Don Coscarelli, creator of the cult-favorite Phantasm series, has advice for people who want to get into independent film. In his book, True Indie, Don says that “An indie filmmakers reach needs to exceed his grasp,” and if you’re familiar with the practical effects Don uses to make his surreal films, you can see this philosophy in action. I was reminded of his philosophy as I was watching S. A. Halewood’s Division 19 this week. The dystopian thriller, reminiscent of Running Man and Black Mirror, is an independent film in both how it was financed and in its originality. And though I didn’t feel like the finished product came together quite as well as other independent films, there’s no denying that this is a film that reached.
Division 19 is set in a bleak but all too familiar dystopian future where corporations govern people’s day-to-day lives and everyone is monitored through a screen. The main character of the film is Hardin Jones, an imprisoned rebel whose talent for action has made him a worldwide celebrity in wildly popular streamed prison fights. His brother, Nash, is a member of the titular Division 19, a group of anti-tech revolutionaries who want to bring down the megacorporations that control the world. Nash learns of a prison transfer involving his brother and, with the help of his friends, plans to release him. However, the escape goes south and leaves Hardin on his own, shocked at his own newfound celebrity. The question Hardin must answer is: Can a fugitive survive in a world where everyone knows his face?
The ideas that drive this film are definitely interesting ones. Hardin is a great metaphor for all of us living in a technological age; a man whose privacy is sacrificed for the sake of corporate greed. In fact, his lack of privacy isn’t even a decision he makes, which is increasingly becoming the case even more in our real world. Division 19 itself will remind you of real life muckrakers like the Anonymous collective. Plus, the film makes an interesting choice to set their future in a world that looks very much like our own, cutting between real footage of London, New York, and Detroit. The choice to use real footage of modern-day cities connects the audience to the story. On paper, this movie could be a V for Vendetta type story, a warning about our modern age encased in a watchable action-thriller.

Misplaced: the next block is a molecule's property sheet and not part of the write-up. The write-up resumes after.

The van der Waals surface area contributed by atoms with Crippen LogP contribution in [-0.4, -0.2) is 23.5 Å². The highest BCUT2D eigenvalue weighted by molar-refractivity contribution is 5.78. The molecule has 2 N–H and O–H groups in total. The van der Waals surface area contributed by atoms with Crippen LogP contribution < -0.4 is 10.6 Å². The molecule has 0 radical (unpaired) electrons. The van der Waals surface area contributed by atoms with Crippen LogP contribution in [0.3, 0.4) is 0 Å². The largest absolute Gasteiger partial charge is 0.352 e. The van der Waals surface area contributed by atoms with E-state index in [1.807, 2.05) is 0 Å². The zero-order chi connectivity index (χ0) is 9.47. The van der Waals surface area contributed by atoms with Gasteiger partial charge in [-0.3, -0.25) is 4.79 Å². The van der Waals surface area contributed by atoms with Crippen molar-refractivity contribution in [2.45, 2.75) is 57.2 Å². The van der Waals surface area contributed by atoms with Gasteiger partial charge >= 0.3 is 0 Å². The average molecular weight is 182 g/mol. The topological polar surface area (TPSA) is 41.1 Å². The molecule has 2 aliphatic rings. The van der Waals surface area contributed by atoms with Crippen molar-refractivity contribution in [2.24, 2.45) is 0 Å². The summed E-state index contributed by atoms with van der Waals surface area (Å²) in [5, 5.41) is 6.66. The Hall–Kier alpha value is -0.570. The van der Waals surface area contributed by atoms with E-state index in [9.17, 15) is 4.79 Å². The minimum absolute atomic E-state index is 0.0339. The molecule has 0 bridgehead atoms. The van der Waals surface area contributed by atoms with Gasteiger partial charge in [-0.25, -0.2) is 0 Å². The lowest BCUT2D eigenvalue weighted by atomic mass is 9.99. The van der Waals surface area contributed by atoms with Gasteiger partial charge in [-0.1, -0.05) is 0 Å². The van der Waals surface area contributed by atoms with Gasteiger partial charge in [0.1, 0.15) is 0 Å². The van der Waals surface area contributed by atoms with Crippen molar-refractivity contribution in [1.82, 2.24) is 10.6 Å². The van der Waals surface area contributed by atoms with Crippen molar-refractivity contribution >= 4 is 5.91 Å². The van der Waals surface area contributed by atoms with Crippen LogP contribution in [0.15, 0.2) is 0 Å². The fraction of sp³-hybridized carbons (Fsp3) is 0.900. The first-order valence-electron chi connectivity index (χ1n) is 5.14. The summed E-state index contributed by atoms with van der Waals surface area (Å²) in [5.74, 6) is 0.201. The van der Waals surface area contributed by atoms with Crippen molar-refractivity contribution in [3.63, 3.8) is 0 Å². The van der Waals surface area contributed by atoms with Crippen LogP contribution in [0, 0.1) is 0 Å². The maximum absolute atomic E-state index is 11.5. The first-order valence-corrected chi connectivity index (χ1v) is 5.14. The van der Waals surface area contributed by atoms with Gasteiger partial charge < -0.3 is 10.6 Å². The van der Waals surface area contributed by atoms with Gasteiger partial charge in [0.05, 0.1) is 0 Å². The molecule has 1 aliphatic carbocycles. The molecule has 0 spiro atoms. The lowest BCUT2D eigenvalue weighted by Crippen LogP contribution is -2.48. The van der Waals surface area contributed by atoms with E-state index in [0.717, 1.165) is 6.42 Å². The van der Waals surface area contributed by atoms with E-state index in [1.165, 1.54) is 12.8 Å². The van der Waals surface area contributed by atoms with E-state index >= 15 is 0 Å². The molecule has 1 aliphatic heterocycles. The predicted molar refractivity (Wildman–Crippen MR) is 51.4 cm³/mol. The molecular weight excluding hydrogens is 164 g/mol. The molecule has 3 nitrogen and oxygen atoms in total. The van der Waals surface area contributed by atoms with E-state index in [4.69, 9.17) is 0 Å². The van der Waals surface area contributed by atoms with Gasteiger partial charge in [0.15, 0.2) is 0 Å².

But like I said, for all its big ideas, Division 19 doesn’t succeed in bringing them to life. The film attempts to create a future close to the present by lacing CGI onto modern cityscape shots, however, the CGI is overdone and distracting. It ended up confusing me as to just how advanced the world was. The concept of the viral celebrity turned viral fugitive is interesting, but it gets confused by a secondary plot of a new kind of city created and monitored by the corporation that tracks Hardin (I didn’t go into it earlier for this same reason). Even Division 19 itself is a confusing and hard-to-understand team, I was never quite sure of their motivations or why they had their internal conflicts.
Unfortunately, I think the focus on bringing out all of its sci-fi concepts also distracted the filmmakers from some basic things that could have made the film more watchable. For example, the actors in this film were generally solid, but they spent so much time explaining the plot to each other that I couldn’t connect with any of their characters. There was also an opportunity for some entertaining heist action, but the camera tries to achieve this with a frazzling amount of cuts between moving characters and scenery. And in an attempt to prove the seriousness of this film’s plot, there were a lot of unnecessarily dramatic moments and confusing stakes.
Division 19 is a low-budget, high-concept independent film that I wouldn’t recommend if you’re looking just to be entertained. Perhaps if you really enjoy dystopian fiction you should give it a shot. Just keep in mind that it doesn’t necessarily add anything new to that category. I don’t mind watching stories with very similar messages, especially if their plots and worlds are varied from the others. If you’re not a fan of dystopian future fiction, however, definitely avoid this film. Not only does it look and sound like other bigger budget stories from that genre, it loses itself in it. There were definitely times in this movie that I felt like I should have done some research beforehand. But maybe that’s just me missing some concepts that others more familiar with the genre would automatically catch.
For everything I didn’t like about it, I feel like there’s a lesson creators can learn from this film. That is, a film is not an idea on its own, no matter how cool. It needs to translate to the crew working on it as much as it does the audience watching it. However, I’m not going to fault this film for trying. What this movie could have been was worth pursuing, even if the final product didn’t actually capture it. As far as I’m concerned, I’m going to keep watching the stuff S. A. Halewood puts out, hoping that she finds a balance between great idea and great execution. Division 19 aimed for a difficult target and missed. But there’s nothing wrong with taking the shot, especially if it improves the next one.
Interesting in more horror reviews? Why not check out Jessica Rose’s review of the newest addition to Hulu’s Into the Dark series? Or Jordan Mulder’s take on Netflix’s Love, Death, & Robots? Oh, I guess we also have a piece on this obscure little flick called Us. You’ve probably never heard of it.
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